'I wouldn't do it again, if that's what you mean,' I said, pulling my MacBook Pro closer to me atop the long work table in the mall.
'Why not?' he asked.
I shrugged. 'It's just not for me.' Dropping my eyes to the screen, I tried to avoid making eye contact with him.
Why would he ask me that? Does he regret never marrying? Is he testing my loyalty to my husband?
'I'm just curious, that's all.'
I'd never really thought about it before that moment. And at this moment, I can't stop thinking about it.
If my husband and I split, I'd never remarry.
I never wanted to get married in the first place. I always saw myself like my father's sisters—I saw my sixties as single, no attachments or ties. Where you'd be sad if a family member died, but it wouldn't rip out chunks of your soul like the loss of a partner or parent or child does. Then I got pregnant at twenty-one. I don't know who the father is, really, although I have my suspicions as she's does the identical things that bothered me so deeply by him.
I don't regret it, though. If I didn't have her I never would've met him nor been calm enough to appreciate and attract my husband.
He's her father. He's the only father I want for my children.
He's the only man I would've ever married.
But, if this doesn't work, I won't try again with anyone else.
I don't see myself committing to anyone but my husband. And even that is difficult.
Because I'm greedy. I'm selfish. I want what I want when I want it, and I hate having to answer to anyone for doing or getting what I want.
Entering a traditional marriage like mine, though, was on the understanding that we'd commit to each other and each other only. I wouldn't want it any other way, either, but I don't think we needed to get married.
Outside of the children and owning a home together, I have nothing dire to be married for.
A promise would've been just as sufficient.
In the eyes of society I am a mother and a wife. My business is a hobby, my writing is a hobby. Marriage and motherhood define me.
Deep down, I resent it, although the constant challenge motivates me to prove myself. But, it's exhausting, really. To always feel like you have to be on guard, prepared, and ready for action.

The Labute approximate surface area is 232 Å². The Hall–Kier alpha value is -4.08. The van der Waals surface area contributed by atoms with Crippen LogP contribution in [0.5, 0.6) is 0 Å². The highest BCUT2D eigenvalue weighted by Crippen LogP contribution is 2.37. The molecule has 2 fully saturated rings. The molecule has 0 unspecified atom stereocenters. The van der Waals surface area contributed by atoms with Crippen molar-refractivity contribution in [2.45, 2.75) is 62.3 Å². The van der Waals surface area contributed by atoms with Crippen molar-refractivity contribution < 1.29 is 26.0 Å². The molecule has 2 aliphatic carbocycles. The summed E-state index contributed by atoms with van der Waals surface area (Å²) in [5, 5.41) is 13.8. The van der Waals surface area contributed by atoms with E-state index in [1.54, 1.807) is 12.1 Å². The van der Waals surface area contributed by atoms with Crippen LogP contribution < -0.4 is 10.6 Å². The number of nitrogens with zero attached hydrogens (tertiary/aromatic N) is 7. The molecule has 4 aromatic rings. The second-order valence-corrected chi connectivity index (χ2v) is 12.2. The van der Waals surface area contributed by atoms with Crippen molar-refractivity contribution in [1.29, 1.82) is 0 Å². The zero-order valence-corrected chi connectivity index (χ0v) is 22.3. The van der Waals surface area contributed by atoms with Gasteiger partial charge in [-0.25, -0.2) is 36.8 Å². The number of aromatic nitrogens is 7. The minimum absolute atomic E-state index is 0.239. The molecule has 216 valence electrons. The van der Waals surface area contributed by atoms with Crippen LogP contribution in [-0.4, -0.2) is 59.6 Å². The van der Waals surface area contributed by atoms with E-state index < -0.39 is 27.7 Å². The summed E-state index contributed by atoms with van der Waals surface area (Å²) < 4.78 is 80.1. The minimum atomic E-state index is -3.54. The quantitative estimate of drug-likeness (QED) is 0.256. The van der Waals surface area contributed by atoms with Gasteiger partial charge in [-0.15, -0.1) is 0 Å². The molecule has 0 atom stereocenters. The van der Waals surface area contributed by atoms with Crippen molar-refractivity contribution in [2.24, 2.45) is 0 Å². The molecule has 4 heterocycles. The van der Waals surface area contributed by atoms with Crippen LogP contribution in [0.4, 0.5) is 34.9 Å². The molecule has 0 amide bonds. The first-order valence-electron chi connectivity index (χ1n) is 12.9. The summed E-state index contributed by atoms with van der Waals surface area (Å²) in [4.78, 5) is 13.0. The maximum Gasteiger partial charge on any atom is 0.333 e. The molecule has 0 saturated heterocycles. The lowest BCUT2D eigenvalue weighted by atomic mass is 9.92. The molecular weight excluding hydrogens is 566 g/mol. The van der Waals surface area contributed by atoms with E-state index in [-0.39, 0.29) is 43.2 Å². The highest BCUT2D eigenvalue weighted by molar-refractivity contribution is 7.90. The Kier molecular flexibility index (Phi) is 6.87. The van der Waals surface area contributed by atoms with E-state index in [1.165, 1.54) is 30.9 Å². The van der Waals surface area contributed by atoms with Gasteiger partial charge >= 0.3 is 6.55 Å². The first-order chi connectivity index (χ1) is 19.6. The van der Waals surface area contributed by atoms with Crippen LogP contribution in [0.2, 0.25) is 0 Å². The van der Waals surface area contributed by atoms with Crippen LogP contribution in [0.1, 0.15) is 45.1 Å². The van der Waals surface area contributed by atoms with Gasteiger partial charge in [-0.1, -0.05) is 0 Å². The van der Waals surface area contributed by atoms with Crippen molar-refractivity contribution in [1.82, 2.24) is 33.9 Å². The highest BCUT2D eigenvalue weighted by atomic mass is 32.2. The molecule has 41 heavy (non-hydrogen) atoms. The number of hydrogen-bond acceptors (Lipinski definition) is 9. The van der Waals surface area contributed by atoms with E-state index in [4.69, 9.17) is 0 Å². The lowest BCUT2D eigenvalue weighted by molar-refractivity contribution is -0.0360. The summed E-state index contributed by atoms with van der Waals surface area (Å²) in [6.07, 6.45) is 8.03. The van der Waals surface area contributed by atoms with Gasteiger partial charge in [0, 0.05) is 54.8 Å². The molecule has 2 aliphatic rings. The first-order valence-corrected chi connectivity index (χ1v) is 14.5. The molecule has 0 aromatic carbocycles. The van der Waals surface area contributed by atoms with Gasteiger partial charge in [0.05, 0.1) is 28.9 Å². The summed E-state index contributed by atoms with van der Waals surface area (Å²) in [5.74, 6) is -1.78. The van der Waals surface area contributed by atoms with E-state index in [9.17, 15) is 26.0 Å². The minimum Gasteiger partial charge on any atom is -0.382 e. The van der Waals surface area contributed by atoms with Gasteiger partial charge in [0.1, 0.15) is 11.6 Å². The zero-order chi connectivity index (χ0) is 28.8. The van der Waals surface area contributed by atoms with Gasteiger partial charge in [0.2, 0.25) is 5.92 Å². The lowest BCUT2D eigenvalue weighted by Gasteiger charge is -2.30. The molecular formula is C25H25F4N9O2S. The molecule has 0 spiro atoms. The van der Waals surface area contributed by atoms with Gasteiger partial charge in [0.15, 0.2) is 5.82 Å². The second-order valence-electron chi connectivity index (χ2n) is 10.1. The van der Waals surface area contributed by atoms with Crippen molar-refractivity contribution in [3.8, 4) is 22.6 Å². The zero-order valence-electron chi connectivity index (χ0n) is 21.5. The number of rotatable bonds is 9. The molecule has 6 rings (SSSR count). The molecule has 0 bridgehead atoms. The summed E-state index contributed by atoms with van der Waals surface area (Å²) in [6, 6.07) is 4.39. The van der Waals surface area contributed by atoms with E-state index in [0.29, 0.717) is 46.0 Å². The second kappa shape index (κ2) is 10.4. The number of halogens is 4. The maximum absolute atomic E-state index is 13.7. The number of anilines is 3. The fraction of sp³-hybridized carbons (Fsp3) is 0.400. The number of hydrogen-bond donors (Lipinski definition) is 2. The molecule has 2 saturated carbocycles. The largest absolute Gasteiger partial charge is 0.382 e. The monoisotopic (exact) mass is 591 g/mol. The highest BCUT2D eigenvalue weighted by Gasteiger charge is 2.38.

I knew I wasn't cut out for marriage before we got started, but I thought I could change.
I thought I would change.
I didn't want to commit to one person for the rest of my life, or even for the rest of my marriage. But this man brought feelings and hopes and dreams and desires I never had before—I never thought I was capable of feeling.
We are a team. At times a weak one, but a team nonetheless.
I like thinking about another person’s wants, dreams, desires and motivations. I like growing with a partner and, no matter what, having a friend by my side through thick and thin.
He is my best friend. He's a mentor, a rock, a giver of pleasure I only knew was possible through love and passion, through commitment, through him and only him.
But I wouldn't do it again with someone else. I would reject these feelings in the future.
Maybe it's because I'm broken. Maybe its because, deep down, I'm not as good of a person as I've convinced myself and others that I am.
For now its working. It'd be greedy and selfish to do anything rash to alter that.
It's working and its beautiful, but I hate it at the same time.
I hate that I'm a mother and a wife and potentially broken beyond repair. I hate that I love so deeply it makes me crazier.
Because feelings, at this point, physically hurt.
Again, it's selfish—feeling. Feeling and complaining about feeling, what a cow.
Greedy. Selfish. Cow.
But I like it, even though I hate it. I'm glad I did it. I'm hopeful I can and will keep doing it.
And if ever it ends, I hope I spare him unlike all the others I left trailed behind me in a wake of heartbreak.
What do I want to do with this?
Hmm… Good question.
I don't want to get my hopes too high, but it's something to look forward to.
'How's your business going?'
'Fine.' I hate it.
My fingers are crossed, but I'm not sure if that's enough anymore.
They always end up letting you down.
It always happens in droves.
She caught me with the knife when I was sixteen, maybe seventeen.
There's no winning with blame.
Every time I think I'm getting better at this whole life thing, I do something wrong and set it back.
I like getting older.
There's something about with age and experience comes wisdom that's exhilarating.
I'll see this one through, I tell myself. I'll finish it.
After this, I'll put it to bed. After this, I'll move forward.
Something I learned as a visual artist and writer is that some of the best healing comes from expression.
There's something surreal about standing in front of a crowd of strangers—writers who all want the same thing.
At the end of the Writers In Paradise sessions, everyone got a chance to present a refined version of their submitted work, or a new story they were working on.
I was the only teenager at Writers in Paradise with Dennis Lehane, Sterling Watson and other well-known authors back in 2006.